Belvedere, Vienna

One of the most marked aspects of 20th century modernism was the search for the spiritual. Figures such as Kandinsky, Mondrian, Kupka and Feininger all saw their practice as a quest for forms that might give visible form to mystical and spiritual absolutes.

This has long been a recognised part of the landscape of modern art and architecture. A much less examined feature has been the involvement of organised religions, particularly churches, in modernist practice after the First World War. Indeed, between 1918 and 1939 churches acted as one of the most powerful ideological and cultural-political forces in central Europe. Not only the Catholic Church, but also the various orthodox and evangelical churches, gave impetus to the demand for a revival of ‘spiritual’ values, or helped mobilise ‘spiritual’ values in furtherance of political and ideological ends.

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Book announcement: Liberalism, Nationalism and Design Reform in the Habsburg Empire by Matthew Rampley, Markian Prokopovych and Nóra Veszprémi

In the nineteenth century, museums of design, industry and the applied arts were intimately connected to ideas about economic, social and industrial progress. Hence, their position in the museum landscape of the time was markedly different from that of museums of fine art. Liberalism, Nationalism and Design Reform: Museums of Design, Industry and the Applied Arts, a new book by Matthew Rampley, Markian Prokopovych and Nóra Veszprémi explores the expectations these institutions faced in the first decades of their existence, as well as their impact. It is shaped by two broad concerns: the role of liberalism as a political, cultural and economic ideology motivating the museums’ foundation, and their engagement with the politics of imperial, national and regional identity of the late Habsburg Empire.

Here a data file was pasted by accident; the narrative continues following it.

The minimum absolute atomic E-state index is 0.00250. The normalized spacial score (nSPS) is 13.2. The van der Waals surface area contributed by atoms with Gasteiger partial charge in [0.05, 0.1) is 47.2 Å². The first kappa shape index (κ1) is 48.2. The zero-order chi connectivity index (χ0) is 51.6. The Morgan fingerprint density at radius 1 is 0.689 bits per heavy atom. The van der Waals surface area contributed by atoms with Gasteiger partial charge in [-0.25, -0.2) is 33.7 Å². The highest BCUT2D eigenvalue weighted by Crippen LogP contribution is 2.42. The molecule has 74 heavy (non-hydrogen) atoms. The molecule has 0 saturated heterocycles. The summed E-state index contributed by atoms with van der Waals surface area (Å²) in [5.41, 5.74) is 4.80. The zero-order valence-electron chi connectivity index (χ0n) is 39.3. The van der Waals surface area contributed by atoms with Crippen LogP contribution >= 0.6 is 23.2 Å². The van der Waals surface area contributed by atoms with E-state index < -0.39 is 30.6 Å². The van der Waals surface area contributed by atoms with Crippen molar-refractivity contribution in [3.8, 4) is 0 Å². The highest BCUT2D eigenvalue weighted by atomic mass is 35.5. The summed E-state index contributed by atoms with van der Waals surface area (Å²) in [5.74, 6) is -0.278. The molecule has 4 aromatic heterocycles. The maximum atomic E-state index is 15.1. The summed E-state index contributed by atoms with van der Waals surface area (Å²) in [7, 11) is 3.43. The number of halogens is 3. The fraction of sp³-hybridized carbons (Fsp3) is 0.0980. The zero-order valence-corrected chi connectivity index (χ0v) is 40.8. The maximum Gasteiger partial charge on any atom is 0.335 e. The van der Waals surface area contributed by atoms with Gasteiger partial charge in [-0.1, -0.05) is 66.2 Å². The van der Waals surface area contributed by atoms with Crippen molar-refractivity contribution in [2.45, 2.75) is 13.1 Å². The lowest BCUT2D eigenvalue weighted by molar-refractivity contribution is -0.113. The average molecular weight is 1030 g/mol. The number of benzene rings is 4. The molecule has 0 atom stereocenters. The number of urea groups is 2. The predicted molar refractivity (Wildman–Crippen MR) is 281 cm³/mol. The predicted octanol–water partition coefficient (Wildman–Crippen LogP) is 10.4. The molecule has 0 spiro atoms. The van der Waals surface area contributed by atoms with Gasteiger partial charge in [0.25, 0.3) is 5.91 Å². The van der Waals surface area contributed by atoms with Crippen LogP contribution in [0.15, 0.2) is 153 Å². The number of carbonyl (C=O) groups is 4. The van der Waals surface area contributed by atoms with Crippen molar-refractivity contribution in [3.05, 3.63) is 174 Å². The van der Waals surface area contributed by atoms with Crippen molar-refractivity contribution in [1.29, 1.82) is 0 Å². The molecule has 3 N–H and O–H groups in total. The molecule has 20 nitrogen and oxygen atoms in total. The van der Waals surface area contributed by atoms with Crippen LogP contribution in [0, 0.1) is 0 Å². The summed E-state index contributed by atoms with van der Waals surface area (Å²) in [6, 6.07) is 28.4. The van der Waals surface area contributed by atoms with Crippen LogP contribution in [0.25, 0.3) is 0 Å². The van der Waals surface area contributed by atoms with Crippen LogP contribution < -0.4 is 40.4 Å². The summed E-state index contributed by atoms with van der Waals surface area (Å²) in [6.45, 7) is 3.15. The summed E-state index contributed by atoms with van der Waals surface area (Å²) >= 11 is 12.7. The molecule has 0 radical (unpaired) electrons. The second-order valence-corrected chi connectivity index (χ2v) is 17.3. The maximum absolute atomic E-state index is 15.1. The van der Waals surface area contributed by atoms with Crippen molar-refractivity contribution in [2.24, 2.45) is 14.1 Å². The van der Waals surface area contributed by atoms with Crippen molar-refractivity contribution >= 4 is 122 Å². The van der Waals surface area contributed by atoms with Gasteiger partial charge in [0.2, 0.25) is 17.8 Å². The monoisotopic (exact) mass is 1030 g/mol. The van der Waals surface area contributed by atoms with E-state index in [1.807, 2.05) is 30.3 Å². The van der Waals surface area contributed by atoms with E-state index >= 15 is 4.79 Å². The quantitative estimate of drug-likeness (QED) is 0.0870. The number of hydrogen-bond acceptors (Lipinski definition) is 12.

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Artwork of the Month, January 2020: The Nymburk Crematorium by Bedřich Feuerstein and Bohumil Slama (1922-24)

In the small town of Nymburk, some 55 kilometres to the East of Prague, sits one of the more unusual examples of interwar architecture in Czechoslovakia: the town crematorium. Built between 1922 and 1924, it is a plain rectangular main building – the ceremonial hall – with cylindrical front and back. Thanks to its plain unornamented forms, its low rectangular base, and a flat overhanging rectangular roof, it strikes the viewer like an exercise in the exploration of elementary geometry. This impression is reinforced by the portico around the sides and front, consisting of squat, plain columns. Everything about the building appears mis-proportioned. The portico columns seem too wide for their height, and the height (and that of the ground storey) appears to be out of proportion to the rest of the building. The upper part of the ceremonial hall thus looms over the storey below. In addition, the distance of the columns from the rest of the building gives it a squat appearance, as if it had in some sense been compressed by some enormous weight. We might dismiss this unprepossessing structure as a misconceived design, except that it is highly revealing not only about developments in architecture in Czechoslovakia, but also about social and cultural developments in Czechoslovak society.